A young girl Camila Hassan lives a double life; at home, she is a careful daughter who is expected to conform to her mother’s strict standards. On the soccer field, she is a competitive, aggressive, and skilled athlete who is willing to put in the effort to help her team qualify for the South American tournament. When her dreams come true, she may be able to see just how far her abilities can take her. But the road ahead of her isn’t going to be easy. The one problem she faces is her parents’ rejection of her fútbol passion. As a young girl in a Hispanic household, her parents didn’t see their daughter playing a sport meant for boys. Will Camila listen to her parents or will she fight for her dreams?

In an interview with The Children’s Book Club, Yamile Saied Méndez says she wrote this book “for all the young people who have great dreams and talents, but society keeps stopping them because of outdated ideas of what is attainable because of their gender, social status, or skin color.” She continues to say that she “hopes that readers from all backgrounds go into it hoping to get a glimpse into another’s world and that they may be surprised to see a part of themselves in this novel.”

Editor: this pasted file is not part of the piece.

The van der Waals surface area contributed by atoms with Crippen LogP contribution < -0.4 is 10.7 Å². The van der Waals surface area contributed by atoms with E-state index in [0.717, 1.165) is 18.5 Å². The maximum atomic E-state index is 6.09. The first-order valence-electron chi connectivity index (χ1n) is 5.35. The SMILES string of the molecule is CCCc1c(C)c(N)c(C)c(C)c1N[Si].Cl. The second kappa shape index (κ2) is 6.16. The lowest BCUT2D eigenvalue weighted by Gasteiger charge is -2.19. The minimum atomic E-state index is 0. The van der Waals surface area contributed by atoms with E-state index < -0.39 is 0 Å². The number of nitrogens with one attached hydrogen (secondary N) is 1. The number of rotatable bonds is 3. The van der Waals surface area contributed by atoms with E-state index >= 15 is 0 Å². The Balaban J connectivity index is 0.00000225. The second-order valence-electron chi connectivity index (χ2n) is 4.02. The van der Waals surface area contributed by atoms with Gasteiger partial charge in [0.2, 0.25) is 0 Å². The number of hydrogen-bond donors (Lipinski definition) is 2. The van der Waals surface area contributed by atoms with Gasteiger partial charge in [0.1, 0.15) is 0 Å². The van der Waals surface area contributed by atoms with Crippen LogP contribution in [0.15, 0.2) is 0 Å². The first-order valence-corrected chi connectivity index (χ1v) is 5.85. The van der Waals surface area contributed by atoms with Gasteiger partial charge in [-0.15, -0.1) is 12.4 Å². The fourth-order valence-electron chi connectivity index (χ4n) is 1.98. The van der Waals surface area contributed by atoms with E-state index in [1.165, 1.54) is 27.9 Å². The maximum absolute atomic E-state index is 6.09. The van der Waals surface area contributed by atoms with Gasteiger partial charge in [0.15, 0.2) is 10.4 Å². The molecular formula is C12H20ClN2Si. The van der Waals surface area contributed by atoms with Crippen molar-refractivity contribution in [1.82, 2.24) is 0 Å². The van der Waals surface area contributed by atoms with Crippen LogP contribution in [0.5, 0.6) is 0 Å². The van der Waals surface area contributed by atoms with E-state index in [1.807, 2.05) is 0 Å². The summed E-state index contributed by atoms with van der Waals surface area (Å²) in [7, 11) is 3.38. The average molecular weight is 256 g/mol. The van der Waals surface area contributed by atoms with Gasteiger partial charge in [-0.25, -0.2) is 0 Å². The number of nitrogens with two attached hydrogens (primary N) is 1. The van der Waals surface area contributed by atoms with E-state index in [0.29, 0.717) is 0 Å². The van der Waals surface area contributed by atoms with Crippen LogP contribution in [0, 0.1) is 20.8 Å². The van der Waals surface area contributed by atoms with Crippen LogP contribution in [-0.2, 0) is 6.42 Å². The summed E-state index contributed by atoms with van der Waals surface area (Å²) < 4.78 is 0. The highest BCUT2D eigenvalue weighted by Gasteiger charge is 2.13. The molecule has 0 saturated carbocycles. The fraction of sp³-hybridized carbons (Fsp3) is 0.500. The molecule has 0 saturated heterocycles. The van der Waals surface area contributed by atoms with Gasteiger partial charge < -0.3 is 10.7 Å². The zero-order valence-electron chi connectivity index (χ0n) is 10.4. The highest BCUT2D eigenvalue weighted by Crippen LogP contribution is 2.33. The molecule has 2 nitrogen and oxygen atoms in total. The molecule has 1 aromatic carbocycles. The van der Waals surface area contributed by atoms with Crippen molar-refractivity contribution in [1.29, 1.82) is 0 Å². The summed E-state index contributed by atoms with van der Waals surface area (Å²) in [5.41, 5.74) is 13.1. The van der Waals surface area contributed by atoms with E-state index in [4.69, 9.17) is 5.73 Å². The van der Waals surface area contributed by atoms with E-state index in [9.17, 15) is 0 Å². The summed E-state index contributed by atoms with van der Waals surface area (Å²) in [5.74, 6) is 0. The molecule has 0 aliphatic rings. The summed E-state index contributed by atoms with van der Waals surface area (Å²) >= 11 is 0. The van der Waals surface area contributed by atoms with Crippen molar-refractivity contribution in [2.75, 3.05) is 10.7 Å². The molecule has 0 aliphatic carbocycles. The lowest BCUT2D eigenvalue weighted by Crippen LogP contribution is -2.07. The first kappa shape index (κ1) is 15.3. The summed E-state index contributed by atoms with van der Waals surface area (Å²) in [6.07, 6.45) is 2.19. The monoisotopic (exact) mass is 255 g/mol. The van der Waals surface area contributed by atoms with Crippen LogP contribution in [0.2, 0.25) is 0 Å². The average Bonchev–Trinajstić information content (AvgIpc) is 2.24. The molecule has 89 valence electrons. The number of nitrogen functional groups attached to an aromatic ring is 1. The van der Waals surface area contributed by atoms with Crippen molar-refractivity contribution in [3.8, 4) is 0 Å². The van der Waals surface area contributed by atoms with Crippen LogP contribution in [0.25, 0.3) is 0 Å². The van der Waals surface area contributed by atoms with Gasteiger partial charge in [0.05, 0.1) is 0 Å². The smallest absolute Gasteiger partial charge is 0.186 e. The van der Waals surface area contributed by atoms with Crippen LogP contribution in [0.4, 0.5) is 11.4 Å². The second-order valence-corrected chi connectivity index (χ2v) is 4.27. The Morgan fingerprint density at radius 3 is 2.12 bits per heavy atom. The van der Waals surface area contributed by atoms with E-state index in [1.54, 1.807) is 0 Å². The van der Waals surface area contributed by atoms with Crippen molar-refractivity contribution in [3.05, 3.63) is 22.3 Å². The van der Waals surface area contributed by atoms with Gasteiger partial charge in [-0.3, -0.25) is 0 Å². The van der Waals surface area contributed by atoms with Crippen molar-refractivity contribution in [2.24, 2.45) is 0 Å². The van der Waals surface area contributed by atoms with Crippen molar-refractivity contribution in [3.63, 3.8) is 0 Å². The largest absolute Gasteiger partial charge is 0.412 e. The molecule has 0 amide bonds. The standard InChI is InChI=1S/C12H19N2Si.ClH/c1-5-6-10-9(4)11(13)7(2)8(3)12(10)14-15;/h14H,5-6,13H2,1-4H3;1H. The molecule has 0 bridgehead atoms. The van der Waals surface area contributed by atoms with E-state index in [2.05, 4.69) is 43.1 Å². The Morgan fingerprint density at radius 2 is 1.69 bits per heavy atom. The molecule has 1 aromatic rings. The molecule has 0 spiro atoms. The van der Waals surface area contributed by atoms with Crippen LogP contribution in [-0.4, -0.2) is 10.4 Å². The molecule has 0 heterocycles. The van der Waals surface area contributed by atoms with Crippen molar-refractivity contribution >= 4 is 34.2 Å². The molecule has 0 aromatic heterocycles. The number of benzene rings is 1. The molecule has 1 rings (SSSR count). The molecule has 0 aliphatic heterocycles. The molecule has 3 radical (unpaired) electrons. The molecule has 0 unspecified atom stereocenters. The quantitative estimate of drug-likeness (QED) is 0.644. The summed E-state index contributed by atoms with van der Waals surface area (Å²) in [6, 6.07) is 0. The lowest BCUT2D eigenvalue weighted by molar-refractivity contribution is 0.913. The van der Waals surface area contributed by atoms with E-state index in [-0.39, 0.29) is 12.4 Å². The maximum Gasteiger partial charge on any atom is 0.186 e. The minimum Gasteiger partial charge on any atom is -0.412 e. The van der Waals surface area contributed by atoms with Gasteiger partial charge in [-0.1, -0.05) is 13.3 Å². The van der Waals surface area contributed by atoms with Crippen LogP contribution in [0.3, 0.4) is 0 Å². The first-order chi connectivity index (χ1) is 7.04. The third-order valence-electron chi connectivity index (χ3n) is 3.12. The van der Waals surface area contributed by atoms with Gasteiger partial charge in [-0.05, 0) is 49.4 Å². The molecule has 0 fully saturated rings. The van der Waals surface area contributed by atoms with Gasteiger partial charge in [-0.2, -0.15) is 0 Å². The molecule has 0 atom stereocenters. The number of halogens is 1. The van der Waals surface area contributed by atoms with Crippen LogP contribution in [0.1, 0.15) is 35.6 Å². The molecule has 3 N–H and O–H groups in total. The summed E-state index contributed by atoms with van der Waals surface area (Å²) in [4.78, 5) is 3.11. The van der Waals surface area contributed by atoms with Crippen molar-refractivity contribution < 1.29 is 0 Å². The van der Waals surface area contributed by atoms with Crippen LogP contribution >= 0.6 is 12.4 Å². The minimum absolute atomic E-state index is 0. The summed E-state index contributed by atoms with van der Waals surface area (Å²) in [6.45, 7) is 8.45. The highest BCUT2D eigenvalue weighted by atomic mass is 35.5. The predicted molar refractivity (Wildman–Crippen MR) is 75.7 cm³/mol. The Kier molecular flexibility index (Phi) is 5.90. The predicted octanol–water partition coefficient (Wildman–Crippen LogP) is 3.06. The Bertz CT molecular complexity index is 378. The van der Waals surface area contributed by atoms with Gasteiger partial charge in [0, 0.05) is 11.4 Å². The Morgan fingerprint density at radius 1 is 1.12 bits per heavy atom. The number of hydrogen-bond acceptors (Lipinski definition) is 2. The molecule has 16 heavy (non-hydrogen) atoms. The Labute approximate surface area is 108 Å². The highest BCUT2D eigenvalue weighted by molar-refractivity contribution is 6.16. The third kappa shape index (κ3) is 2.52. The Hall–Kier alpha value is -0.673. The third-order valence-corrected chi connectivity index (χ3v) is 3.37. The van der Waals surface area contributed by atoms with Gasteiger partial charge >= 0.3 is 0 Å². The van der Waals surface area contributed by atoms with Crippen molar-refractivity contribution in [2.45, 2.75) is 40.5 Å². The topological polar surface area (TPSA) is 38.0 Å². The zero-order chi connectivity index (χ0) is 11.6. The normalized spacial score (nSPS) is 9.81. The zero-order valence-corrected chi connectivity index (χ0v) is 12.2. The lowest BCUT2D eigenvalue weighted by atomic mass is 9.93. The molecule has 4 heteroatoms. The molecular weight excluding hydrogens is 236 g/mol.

Mariela Miguel, a student from Huntington Beach High School says, “As part of the Hispanic community, I can relate to this novel because I have faced similar things that Camila the protagonist’s faces throughout this novel.” She adds that “it is great to see a Hispanic girl as the protagonist doing things that society thinks girls can’t do because of their gender, this novel proves to society that anyone is able to do anything regardless of their gender.”

These young adult fiction books are definitely worth reading because they immerse readers in a world full of different cultures and perspectives. If you want to get a quick read in,  you may also want to check out some of these poems written by Hispanic authors that are also worthwhile: